Policy Matters is a quarterly series of reports that provide timely research and guidance on issues that are of concern to policymakers at the local, state, and national levels.

Volume 4, Issue 3 by Fernando Lozano and Todd Sorensen is entitled: The Labor Market Effects of Immigration Reform.


Executive Summary

Since 1965, the United States has experienced a large increase in the number of immigrants. Not only did the number of authorized immigrants increase with the lifting of national origin quotas, the number of undocumented immigrants also increased after the end of the temporary guest-worker policies such as the bracero program. Undoubtedly this has changed the United States labor markets and reframed policy discussions.

The issue of undocumented immigration has grown in importance during the past two decades, as the number of such immigrants has increased significantly, and as immigrants have arrived to many new destinations in the United States. These trends have prompted calls for greater immigration enforcement, but also for an eventual path to legalization for those who have lived and worked in the United States for many years.

In this study we explore the evolution of the current undocumented population over the last
two decades and its demographic characteristics. We also briefly summarize the federal government’s current and past policies towards immigrants. Finally, we explore the potential change in labor market outcomes among currently-undocumented immigrants if a future program that allows them to gain documents, such as the Immigration Reform and Control Act (IRCA) did in 1986, and as the proposed McCain-Kennedy immigration reform bill of 2007 would have done if enacted into law.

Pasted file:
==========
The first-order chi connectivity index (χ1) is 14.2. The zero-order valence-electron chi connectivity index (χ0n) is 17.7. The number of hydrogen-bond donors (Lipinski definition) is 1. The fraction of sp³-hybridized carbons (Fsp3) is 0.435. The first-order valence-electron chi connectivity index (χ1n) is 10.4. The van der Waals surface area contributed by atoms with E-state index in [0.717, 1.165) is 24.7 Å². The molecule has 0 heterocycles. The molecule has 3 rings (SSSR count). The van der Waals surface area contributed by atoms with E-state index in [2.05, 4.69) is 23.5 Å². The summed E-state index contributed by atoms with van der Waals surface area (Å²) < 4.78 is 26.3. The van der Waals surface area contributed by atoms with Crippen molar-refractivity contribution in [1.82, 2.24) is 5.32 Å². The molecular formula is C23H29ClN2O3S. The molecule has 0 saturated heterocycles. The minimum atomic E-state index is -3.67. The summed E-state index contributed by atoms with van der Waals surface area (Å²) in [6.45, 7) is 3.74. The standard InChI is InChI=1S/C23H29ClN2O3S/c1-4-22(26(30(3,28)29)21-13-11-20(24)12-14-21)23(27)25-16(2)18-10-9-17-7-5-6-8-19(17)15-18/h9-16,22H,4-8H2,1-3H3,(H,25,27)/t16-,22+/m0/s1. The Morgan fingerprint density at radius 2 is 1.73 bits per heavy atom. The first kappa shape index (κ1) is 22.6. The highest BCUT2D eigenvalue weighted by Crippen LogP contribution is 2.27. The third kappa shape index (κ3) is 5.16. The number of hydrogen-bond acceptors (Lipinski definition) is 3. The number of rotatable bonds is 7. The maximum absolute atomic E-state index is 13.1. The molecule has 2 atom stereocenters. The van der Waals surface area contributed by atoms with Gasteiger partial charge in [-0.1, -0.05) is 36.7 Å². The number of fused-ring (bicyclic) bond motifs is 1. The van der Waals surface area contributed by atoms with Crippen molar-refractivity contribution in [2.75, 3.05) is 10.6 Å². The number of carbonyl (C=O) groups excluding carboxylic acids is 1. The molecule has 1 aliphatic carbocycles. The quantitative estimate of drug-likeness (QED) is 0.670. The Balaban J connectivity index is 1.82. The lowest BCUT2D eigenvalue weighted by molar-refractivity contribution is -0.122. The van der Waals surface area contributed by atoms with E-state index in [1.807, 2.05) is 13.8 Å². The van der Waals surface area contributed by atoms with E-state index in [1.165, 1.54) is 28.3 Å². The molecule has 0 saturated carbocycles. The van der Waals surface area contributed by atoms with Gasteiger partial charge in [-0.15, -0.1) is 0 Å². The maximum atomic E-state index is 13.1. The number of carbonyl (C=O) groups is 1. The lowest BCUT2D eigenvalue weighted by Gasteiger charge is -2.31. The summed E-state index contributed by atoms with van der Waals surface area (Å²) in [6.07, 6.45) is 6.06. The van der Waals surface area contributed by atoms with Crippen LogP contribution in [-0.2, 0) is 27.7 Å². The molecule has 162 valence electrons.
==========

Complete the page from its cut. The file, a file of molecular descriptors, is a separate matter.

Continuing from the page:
Our study uses a new approach to find the causal impact of IRCA on immigrant wages. We take advantage of the fact that immigrants who had been in the United States since before 1982 were eligible for IRCA, while those who came afterwards were not eligible. By estimating the likelihood that an individual Mexican migrant appearing the U.S. census is undocumented, we compare changes in the wages of those who were eligible for IRCA to those who were not.

We find that a legalization program would increase immigrant wages by more than 20 percent. We also find that most of this effect can be attributed to immigrants switching into higher paying oc- cupations after legalization, rather than receiving higher wages in the jobs they previously held. These results, combined with other studies, suggest that a path to legal status will likely: a) help immigrants by improving their earnings, b) increase U.S. economic productivity by allowing immigrants to find jobs better matched to their skills, and c) have a negligible impact on the wages of native-born workers.

Fernando Lozano is assistant professor of economics at Pomona College, and Todd Sorensen is assistant professor of economics at UC Riverside. Both are labor economists whose specializations include immigration and labor supply. This report draws from a recent paper by Lozano and Sorensen entitled “The Labor Market Value to Legal Status” (2010).

For more information, contact Todd Sorensen at (951) 827-1475 or by email: todd.sorensen@ucr.edu